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Five ways the Canadian job market is shifting

U.S. payrolls rose far less than expected in March, keeping the door open for further monetary policy support from the Federal Reserve, even as the unemployment rate fell to a three-year low of 8.2 percent.

BRIAN SNYDER/REUTERS/BRIAN SNYDER/REUTERS

Employment levels may be drifting sideways, but that doesn't mean the labour market is staying still.

One of the best ways of assessing ebbs and flows in the jobs market is Statistics Canada's payroll employment, earnings and hours survey, out Friday.

Payrolls data aren't as closely watched as StatsCan's labour force survey, chiefly because they are published with a two-month lag. They also don't track things such as self-employment or trends among age and gender.

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But this week's report – a business census of non-farm payroll employees – is a treasure trove of information, painting an accurate monthly picture of earnings levels, job numbers and hours worked by industry at the national and provincial levels.

The snapshot will be released in a week heavy with budget news. The Ontario government releases its budget on Tuesday, and the federal government's budget will be published Thursday. As well, the country's gross domestic product for January is out Friday.

The economy – and employment – remain a top concern among Canadians. Here, then, are five key trends in the labour market, based on the most recent payrolls data:

1. A country of clerks

The retail sector is the single largest employer in Canada, with 1.9 million workers. That translates into one in every eight workers. Health care and social assistance, and manufacturing, are the country's next top employers.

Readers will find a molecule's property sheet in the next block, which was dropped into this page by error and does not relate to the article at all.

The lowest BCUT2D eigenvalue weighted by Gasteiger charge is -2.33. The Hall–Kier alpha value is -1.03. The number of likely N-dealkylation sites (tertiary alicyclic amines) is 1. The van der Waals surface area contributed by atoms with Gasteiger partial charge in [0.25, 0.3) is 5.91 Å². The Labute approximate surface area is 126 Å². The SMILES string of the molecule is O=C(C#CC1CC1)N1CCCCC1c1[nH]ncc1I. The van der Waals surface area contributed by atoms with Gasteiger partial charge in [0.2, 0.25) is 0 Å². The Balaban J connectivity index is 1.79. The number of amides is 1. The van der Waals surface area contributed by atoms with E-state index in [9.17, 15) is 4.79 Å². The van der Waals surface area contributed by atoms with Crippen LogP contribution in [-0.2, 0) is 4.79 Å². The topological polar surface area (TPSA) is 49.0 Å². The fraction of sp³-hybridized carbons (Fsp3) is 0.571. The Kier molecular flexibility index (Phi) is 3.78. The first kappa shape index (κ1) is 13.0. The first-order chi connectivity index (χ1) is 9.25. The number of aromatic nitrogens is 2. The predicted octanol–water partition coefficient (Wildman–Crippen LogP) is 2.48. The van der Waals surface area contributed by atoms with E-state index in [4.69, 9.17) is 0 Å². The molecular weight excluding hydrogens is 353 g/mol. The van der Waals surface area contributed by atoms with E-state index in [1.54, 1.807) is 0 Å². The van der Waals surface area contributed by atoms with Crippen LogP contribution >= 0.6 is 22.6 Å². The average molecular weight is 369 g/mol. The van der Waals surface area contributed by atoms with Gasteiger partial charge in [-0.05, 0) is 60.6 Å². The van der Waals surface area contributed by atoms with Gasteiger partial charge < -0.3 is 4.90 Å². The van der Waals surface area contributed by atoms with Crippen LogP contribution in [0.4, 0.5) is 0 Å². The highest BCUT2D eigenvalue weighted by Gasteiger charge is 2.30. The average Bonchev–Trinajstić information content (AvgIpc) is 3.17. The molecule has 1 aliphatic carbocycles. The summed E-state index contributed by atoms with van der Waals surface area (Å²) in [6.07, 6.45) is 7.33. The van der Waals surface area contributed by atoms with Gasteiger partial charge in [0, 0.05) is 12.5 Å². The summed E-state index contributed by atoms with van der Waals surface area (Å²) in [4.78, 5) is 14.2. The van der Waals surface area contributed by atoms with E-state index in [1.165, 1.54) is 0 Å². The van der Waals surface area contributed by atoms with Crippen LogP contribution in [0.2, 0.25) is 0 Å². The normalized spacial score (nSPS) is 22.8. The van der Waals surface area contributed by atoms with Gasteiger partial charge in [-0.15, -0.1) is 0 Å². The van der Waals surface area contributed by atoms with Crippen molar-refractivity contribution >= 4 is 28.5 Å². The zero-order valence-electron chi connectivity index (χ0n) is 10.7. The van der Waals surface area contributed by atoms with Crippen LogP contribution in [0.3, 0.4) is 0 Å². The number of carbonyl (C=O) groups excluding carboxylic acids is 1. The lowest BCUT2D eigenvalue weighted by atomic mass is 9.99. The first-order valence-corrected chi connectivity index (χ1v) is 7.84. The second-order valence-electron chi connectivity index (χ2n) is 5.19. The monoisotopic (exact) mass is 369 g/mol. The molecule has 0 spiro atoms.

2. The move to mining

No other sector has added more jobs in the past year, percentage-wise, than natural resources. Employment has risen 7.7 per cent in mining, quarrying and oil-and-gas extraction sector, mirroring the boom in the industry. Even with the gains, factories still employ seven times as many people.

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3. Where jobs are ebbing

The biggest percentage drops in the past year have been in the real estate, rental and leasing area. Education has also shed jobs, along with information and cultural industries.

4. By province

No surprise – Alberta has seen the biggest payrolls gains, followed by Saskatchewan. The Maritime provinces have lost jobs in the past year.

5. Paycheques

Average weekly earnings among payroll employees were 2.4 per cent higher than a year ago, two notches below the current rate of inflation. On average, workers earned $888.26 a week. Year-over-year wage growth is strongest in Newfoundland, where earnings have been higher than the national average since September.

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About the Author

Tavia Grant has worked at The Globe and Mail since early 2005, covering topics from employment and currency markets to trade, microfinance and Latin American economies. She previously worked for Bloomberg News in Toronto and Zurich, writing on mining, stocks, currencies and secret Swiss bank accounts. More

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